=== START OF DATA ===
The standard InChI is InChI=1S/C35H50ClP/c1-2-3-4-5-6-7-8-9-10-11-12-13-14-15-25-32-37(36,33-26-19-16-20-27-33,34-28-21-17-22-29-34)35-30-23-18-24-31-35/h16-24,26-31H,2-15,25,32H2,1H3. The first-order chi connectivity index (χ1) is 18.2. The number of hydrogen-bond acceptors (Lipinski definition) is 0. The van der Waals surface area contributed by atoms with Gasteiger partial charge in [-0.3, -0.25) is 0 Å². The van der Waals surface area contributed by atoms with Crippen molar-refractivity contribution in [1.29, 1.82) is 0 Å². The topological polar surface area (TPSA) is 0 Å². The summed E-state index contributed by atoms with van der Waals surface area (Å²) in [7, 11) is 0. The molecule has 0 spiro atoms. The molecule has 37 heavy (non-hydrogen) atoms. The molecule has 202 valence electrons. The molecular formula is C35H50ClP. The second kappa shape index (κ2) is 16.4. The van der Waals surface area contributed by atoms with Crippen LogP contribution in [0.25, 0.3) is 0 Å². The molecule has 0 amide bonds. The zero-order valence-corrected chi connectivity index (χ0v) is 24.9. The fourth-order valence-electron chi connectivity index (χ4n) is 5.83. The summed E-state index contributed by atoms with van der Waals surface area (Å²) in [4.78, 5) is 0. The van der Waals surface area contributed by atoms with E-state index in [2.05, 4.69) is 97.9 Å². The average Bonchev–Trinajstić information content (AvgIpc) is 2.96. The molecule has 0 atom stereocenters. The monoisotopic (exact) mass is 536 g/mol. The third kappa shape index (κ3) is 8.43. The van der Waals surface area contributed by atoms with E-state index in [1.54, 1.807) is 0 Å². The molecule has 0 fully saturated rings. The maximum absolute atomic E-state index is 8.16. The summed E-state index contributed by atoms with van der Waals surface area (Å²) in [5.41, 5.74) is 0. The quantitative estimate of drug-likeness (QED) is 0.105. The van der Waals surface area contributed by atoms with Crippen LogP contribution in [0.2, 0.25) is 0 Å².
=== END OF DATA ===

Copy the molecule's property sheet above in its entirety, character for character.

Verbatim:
The standard InChI is InChI=1S/C35H50ClP/c1-2-3-4-5-6-7-8-9-10-11-12-13-14-15-25-32-37(36,33-26-19-16-20-27-33,34-28-21-17-22-29-34)35-30-23-18-24-31-35/h16-24,26-31H,2-15,25,32H2,1H3. The first-order chi connectivity index (χ1) is 18.2. The number of hydrogen-bond acceptors (Lipinski definition) is 0. The van der Waals surface area contributed by atoms with Gasteiger partial charge in [-0.3, -0.25) is 0 Å². The van der Waals surface area contributed by atoms with Crippen molar-refractivity contribution in [1.29, 1.82) is 0 Å². The topological polar surface area (TPSA) is 0 Å². The summed E-state index contributed by atoms with van der Waals surface area (Å²) in [7, 11) is 0. The molecule has 0 spiro atoms. The molecule has 37 heavy (non-hydrogen) atoms. The molecule has 202 valence electrons. The molecular formula is C35H50ClP. The second kappa shape index (κ2) is 16.4. The van der Waals surface area contributed by atoms with Crippen LogP contribution in [0.25, 0.3) is 0 Å². The molecule has 0 amide bonds. The zero-order valence-corrected chi connectivity index (χ0v) is 24.9. The fourth-order valence-electron chi connectivity index (χ4n) is 5.83. The summed E-state index contributed by atoms with van der Waals surface area (Å²) in [4.78, 5) is 0. The van der Waals surface area contributed by atoms with E-state index in [2.05, 4.69) is 97.9 Å². The average Bonchev–Trinajstić information content (AvgIpc) is 2.96. The molecule has 0 atom stereocenters. The monoisotopic (exact) mass is 536 g/mol. The third kappa shape index (κ3) is 8.43. The van der Waals surface area contributed by atoms with E-state index in [1.54, 1.807) is 0 Å². The molecule has 0 fully saturated rings. The maximum absolute atomic E-state index is 8.16. The summed E-state index contributed by atoms with van der Waals surface area (Å²) in [5.41, 5.74) is 0. The quantitative estimate of drug-likeness (QED) is 0.105. The van der Waals surface area contributed by atoms with Crippen LogP contribution in [0.2, 0.25) is 0 Å².